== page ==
If this is your first viewing, please see my Introduction before reading this.
11 October. 2 Thessalonians chapters 1-3
I wrote yesterday that Paul’s message to the believers in Thessalonica was essentially one of encouragement – to continue living in the good ways that they had already established, and to remain faithful to the gospel in difficult times.
This time, the overall theme as expressed at the beginning and end is much the same. But there is a darker and more urgent theme in the middle section. In the first letter, the difficulties mentioned were local persecution, opposition from Jews, and the normal temptations of worldliness. In chapter 2 of the second letter, Paul appears to be setting out an apocalyptic vision of an imminent time just before the second coming of Jesus when a mysterious figure described as the “man of lawlessness” sent by Satan would set himself up as a god, by implication persecuting those who believe in the true God, and deceiving people with false teaching and false miracles.
Following that time of general persecution, Jesus would return. This is definitely not the Jesus of the Gospels, not even where he tells his disciples that he would return again. The vision of Jesus here is of one all-powerful, coming “with his mighty angels in flaming fire, inflicting vengeance on those who do not know God and on those who do not obey the gospel” (1:7-8). This Christ figure is probably derived from Paul’s own vision on the Damascus road when Jesus appeared in a blaze of glory, blinding Saul (as he then was) and condemning Saul’s persecution of Christians, before then appointing him as an apostle.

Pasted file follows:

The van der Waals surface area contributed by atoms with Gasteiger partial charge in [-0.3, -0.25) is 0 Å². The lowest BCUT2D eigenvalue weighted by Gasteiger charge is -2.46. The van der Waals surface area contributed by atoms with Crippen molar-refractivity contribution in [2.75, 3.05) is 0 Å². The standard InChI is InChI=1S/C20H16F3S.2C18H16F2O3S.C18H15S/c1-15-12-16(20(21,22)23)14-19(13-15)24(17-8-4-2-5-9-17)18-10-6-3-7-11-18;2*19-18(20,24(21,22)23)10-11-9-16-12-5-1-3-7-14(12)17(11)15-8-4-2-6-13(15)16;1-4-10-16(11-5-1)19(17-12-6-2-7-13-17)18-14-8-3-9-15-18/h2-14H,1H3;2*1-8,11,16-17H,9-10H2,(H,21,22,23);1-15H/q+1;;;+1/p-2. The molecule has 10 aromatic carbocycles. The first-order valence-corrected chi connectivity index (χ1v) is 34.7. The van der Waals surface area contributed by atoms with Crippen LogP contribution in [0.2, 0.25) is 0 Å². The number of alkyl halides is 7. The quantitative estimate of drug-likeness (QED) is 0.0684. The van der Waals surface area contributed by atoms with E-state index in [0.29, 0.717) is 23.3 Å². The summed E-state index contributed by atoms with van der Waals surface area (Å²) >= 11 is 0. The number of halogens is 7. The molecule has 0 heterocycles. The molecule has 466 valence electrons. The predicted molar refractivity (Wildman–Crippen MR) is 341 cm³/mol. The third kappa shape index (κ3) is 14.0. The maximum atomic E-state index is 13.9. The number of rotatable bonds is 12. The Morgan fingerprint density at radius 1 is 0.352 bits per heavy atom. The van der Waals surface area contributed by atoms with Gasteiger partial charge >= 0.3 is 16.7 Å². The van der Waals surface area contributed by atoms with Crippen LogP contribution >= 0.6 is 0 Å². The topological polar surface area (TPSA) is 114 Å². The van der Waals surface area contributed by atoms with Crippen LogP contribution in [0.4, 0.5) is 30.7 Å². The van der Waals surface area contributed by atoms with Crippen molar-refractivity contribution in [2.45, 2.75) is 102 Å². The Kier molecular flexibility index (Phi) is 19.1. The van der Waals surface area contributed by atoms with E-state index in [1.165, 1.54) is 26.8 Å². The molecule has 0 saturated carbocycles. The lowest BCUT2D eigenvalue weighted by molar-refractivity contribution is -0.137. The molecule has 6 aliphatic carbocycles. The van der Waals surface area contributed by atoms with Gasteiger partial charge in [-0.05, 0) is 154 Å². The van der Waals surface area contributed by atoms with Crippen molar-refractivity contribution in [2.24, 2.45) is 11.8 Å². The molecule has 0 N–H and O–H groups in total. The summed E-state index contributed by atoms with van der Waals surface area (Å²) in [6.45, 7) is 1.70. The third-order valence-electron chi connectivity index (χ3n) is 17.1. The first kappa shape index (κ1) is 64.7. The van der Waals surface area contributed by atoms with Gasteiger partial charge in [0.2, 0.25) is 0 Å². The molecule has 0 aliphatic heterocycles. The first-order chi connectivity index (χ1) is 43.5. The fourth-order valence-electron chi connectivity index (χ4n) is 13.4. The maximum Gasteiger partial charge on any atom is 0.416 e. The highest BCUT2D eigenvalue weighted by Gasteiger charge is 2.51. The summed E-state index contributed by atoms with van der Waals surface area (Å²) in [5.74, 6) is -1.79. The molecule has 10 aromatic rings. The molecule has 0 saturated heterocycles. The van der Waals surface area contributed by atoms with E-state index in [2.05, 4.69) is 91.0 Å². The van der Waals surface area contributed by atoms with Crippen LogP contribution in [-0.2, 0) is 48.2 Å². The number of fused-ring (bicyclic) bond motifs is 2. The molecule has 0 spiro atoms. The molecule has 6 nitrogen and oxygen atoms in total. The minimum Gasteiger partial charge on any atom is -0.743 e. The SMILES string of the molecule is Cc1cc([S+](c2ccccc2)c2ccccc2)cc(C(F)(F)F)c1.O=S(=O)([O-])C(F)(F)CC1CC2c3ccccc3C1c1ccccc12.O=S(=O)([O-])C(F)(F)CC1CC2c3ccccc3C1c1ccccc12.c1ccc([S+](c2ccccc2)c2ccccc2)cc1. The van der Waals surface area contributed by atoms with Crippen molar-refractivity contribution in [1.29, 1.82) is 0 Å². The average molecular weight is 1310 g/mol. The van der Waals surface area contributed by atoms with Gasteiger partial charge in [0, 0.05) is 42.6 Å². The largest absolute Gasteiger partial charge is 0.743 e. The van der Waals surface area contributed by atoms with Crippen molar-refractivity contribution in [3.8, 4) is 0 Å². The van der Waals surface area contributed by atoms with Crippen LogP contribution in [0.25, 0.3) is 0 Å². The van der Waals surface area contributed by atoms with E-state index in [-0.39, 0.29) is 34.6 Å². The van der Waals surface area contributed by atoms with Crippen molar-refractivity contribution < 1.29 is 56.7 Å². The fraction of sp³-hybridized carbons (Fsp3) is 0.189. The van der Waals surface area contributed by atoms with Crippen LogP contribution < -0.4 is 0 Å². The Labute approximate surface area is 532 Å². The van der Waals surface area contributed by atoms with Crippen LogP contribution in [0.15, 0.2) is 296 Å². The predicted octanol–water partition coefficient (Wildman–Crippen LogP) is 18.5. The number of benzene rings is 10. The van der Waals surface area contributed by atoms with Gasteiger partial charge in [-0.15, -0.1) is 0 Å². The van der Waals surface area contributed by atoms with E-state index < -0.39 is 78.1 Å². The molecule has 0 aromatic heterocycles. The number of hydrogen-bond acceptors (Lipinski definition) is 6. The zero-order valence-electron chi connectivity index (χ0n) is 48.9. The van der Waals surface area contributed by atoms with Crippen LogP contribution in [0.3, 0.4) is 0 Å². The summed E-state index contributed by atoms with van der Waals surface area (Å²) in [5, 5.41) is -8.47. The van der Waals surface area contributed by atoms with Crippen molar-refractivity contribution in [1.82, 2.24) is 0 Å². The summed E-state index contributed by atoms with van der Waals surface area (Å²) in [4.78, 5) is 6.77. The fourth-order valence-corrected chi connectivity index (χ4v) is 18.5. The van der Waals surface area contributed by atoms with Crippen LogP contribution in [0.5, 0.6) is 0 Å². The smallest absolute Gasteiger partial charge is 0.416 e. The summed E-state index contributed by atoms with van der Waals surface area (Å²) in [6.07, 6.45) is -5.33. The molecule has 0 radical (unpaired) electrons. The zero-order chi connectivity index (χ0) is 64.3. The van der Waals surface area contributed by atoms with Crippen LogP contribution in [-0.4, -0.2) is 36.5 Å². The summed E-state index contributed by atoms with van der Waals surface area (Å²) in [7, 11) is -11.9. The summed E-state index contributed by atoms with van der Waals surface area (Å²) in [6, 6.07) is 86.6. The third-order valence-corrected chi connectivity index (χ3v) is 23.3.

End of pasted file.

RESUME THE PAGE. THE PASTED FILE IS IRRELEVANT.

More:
As with all such apocalyptic, it is pointless to try to identify the “man of lawlessness” with any one historic person, although there was certainly a general persecution of Christians by various Roman emperors in the following few centuries. What matters is the effect this would have had on the readers. If you believe that life will go on more or less the same into the future, there is no pressure to spread the faith or to repent personally. But if you believe that some time very soon (for the early Christians believed this would happen in their lifetimes) society would be turned upside down by the presence of evil, leading to a final judgement for heaven or hell, then you will be highly motivated to be on the right side by repenting and joining in the fight against evil, and to do so now.
That is also why Paul warns in chapter 3 against the sin of idleness. If everything is about to fall apart, there is no place for slackers, just as if a ship is in distress every able-bodied person is expected to help save it. “Comfortable Christianity” has no place in Paul’s theology – you are either fighting against evil and heresy, or you will be overcome by them.